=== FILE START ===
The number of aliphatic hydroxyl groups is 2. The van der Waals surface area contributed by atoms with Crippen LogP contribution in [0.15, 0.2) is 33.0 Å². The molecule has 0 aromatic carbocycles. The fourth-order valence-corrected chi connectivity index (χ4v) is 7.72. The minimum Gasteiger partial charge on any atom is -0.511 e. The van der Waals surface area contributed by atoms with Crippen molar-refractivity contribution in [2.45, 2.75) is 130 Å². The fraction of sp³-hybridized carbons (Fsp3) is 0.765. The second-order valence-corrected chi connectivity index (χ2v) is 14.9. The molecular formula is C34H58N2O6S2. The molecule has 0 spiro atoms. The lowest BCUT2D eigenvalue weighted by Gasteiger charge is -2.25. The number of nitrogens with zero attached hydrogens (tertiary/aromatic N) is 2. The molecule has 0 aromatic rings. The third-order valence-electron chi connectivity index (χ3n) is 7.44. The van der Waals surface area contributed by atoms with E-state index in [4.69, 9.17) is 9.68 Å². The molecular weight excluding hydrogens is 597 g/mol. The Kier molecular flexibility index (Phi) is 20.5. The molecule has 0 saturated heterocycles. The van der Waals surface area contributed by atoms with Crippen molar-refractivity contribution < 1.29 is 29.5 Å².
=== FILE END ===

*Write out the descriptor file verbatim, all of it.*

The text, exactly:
The number of aliphatic hydroxyl groups is 2. The van der Waals surface area contributed by atoms with Crippen LogP contribution in [0.15, 0.2) is 33.0 Å². The molecule has 0 aromatic carbocycles. The fourth-order valence-corrected chi connectivity index (χ4v) is 7.72. The minimum Gasteiger partial charge on any atom is -0.511 e. The van der Waals surface area contributed by atoms with Crippen molar-refractivity contribution in [2.45, 2.75) is 130 Å². The fraction of sp³-hybridized carbons (Fsp3) is 0.765. The second-order valence-corrected chi connectivity index (χ2v) is 14.9. The molecular formula is C34H58N2O6S2. The molecule has 0 spiro atoms. The lowest BCUT2D eigenvalue weighted by Gasteiger charge is -2.25. The number of nitrogens with zero attached hydrogens (tertiary/aromatic N) is 2. The molecule has 0 aromatic rings. The third-order valence-electron chi connectivity index (χ3n) is 7.44. The van der Waals surface area contributed by atoms with E-state index in [4.69, 9.17) is 9.68 Å². The molecular weight excluding hydrogens is 597 g/mol. The Kier molecular flexibility index (Phi) is 20.5. The molecule has 0 saturated heterocycles. The van der Waals surface area contributed by atoms with Crippen molar-refractivity contribution < 1.29 is 29.5 Å².